The House budget converts Medicare into a voucher program, under which beneficiaries would receive a defined contribution from the government to buy coverage. However, Families USA reports, the value of the voucher would not keep pace with the costs of health insurance. As a result, people would have to pay significantly more in out-of-pocket costs for coverage as good as that which is currently provided by Medicare. According to the reports, the Congressional Budget Office (CBO) estimates that by 2030, the House budget voucher would be worth only 77 percent of current Medicare coverage, and would continue to decrease in value over time. The House budget would also provide inadequate coverage for low-income Medicare beneficiaries, as it would cut existing Medicaid programs by over $800 billion. About twenty percent of Medicare beneficiaries also receive coverage from their state Medicaid programs.
According to Families USA, the budget assumes that if the amount of the voucher is inadequate to cover costs, Medicaid would provide additional coverage. However, Families USA finds that given the steep cuts to Medicaid, remaining funding for Medicaid would likely be insufficient to cover extra out-of-pocket costs. According to Families USA’s state-by-state analysis, if the House budget were to take effect, individual states stand, in some cases, to lose over $90 million in funding for existing Medicaid programs over the next 10 years. Specifically, New York would lose over $93 million in Medicaid funding, while Pennsylvania would lose over $37 million, Wisconsin would lose over $14 million and California would lose over $77 million.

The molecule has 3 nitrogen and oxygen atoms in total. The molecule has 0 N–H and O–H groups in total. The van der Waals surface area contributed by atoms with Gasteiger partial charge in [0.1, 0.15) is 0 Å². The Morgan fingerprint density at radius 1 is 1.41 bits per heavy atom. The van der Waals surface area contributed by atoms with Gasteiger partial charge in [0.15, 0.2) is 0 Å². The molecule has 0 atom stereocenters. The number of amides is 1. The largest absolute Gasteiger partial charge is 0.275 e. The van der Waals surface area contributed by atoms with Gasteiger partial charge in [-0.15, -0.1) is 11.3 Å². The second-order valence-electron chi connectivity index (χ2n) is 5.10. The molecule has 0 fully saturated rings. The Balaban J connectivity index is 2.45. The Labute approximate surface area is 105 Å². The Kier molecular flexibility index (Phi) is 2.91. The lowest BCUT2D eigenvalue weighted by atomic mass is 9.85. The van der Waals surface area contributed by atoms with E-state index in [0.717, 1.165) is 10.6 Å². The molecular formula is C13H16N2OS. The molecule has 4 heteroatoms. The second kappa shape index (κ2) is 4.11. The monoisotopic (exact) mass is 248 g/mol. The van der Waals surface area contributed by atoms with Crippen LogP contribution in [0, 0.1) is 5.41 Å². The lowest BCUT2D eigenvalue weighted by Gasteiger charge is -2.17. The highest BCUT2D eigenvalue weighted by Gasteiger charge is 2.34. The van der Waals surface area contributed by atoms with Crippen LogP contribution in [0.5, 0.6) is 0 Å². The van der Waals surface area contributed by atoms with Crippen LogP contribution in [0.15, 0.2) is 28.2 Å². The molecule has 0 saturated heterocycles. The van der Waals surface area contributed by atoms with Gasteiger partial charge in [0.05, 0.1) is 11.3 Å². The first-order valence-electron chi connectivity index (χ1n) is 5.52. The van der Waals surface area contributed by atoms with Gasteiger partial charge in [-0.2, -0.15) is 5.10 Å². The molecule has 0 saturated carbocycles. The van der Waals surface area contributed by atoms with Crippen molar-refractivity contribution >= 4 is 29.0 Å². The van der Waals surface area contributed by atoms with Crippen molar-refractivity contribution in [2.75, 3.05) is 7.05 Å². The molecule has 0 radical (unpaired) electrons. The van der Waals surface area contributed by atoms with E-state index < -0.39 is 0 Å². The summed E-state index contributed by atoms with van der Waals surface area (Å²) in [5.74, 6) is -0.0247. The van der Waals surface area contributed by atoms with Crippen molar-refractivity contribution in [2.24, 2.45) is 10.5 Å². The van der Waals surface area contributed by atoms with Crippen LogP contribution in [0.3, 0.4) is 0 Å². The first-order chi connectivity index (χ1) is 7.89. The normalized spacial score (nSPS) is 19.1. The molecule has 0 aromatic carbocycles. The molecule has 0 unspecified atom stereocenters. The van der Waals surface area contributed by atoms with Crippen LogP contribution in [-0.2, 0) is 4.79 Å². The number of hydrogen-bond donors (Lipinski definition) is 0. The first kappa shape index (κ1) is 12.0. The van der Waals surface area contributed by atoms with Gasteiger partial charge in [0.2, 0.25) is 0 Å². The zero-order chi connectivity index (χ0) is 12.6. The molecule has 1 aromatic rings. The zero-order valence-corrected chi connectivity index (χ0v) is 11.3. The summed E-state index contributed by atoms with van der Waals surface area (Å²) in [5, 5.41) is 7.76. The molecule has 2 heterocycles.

Read Families USA’s report on the House budget and Medicare.
Read Families USA’s report on the House budget and Medicaid and other health programs.
How Medicare may help pay for care in a Medicare-certified skilled nursing facility (SNF) if:
- You need skilled nursing care seven days a week or skilled therapy services at least five days a week;
- You were formally admitted as an inpatient to a hospital for at least three consecutive days in the 30 days prior to admission in the SNF; and
- You had Medicare Part A before you were discharged from the hospital.
If you were admitted to a hospital under observation status or only received emergency room services, this time does not count toward meeting the three-day qualifying stay requirement for SNF coverage.
Every benefit period, Medicare will pay the full cost of the first 20 days you stay in the SNF and part of the cost of another 80 days, as long as your stay is medically necessary. A benefit period begins the day you begin to receive inpatient care and ends when you have been out of the hospital or SNF for 60 consecutive days.
If you need more than 100 days of care in a SNF within one benefit period, you will need to pay for this additional care yourself. If you have long-term care insurance, your policy may cover this care, or if you qualify for Medicaid, Medicaid may cover your stay.
Learn more about SNF coverage at www.medicareinteractive.org